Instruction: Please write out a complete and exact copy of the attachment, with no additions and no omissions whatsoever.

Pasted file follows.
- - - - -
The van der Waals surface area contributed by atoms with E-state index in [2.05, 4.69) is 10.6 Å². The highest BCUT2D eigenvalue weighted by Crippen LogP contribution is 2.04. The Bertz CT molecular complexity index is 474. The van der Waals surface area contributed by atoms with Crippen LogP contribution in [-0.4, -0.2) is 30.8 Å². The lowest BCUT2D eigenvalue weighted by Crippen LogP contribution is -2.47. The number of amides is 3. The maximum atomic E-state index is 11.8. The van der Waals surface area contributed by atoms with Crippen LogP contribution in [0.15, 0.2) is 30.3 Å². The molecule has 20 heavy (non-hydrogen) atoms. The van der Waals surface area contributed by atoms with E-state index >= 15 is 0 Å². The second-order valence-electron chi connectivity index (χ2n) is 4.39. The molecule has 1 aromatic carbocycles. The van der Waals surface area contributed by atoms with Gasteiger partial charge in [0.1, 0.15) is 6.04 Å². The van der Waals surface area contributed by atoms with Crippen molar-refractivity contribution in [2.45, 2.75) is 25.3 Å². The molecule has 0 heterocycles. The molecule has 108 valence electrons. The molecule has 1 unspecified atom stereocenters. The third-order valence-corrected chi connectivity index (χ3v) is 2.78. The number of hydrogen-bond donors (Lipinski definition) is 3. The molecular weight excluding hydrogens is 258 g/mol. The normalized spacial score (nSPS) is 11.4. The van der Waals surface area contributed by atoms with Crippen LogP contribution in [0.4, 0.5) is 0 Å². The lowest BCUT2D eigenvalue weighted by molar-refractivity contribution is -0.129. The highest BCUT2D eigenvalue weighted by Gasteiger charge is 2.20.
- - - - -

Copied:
The van der Waals surface area contributed by atoms with E-state index in [2.05, 4.69) is 10.6 Å². The highest BCUT2D eigenvalue weighted by Crippen LogP contribution is 2.04. The Bertz CT molecular complexity index is 474. The van der Waals surface area contributed by atoms with Crippen LogP contribution in [-0.4, -0.2) is 30.8 Å². The lowest BCUT2D eigenvalue weighted by Crippen LogP contribution is -2.47. The number of amides is 3. The maximum atomic E-state index is 11.8. The van der Waals surface area contributed by atoms with Crippen LogP contribution in [0.15, 0.2) is 30.3 Å². The molecule has 20 heavy (non-hydrogen) atoms. The van der Waals surface area contributed by atoms with E-state index >= 15 is 0 Å². The second-order valence-electron chi connectivity index (χ2n) is 4.39. The molecule has 1 aromatic carbocycles. The van der Waals surface area contributed by atoms with Gasteiger partial charge in [0.1, 0.15) is 6.04 Å². The van der Waals surface area contributed by atoms with Crippen molar-refractivity contribution in [2.45, 2.75) is 25.3 Å². The molecule has 0 heterocycles. The molecule has 108 valence electrons. The molecule has 1 unspecified atom stereocenters. The third-order valence-corrected chi connectivity index (χ3v) is 2.78. The number of hydrogen-bond donors (Lipinski definition) is 3. The molecular weight excluding hydrogens is 258 g/mol. The normalized spacial score (nSPS) is 11.4. The van der Waals surface area contributed by atoms with Crippen LogP contribution in [0.4, 0.5) is 0 Å². The lowest BCUT2D eigenvalue weighted by molar-refractivity contribution is -0.129. The highest BCUT2D eigenvalue weighted by Gasteiger charge is 2.20.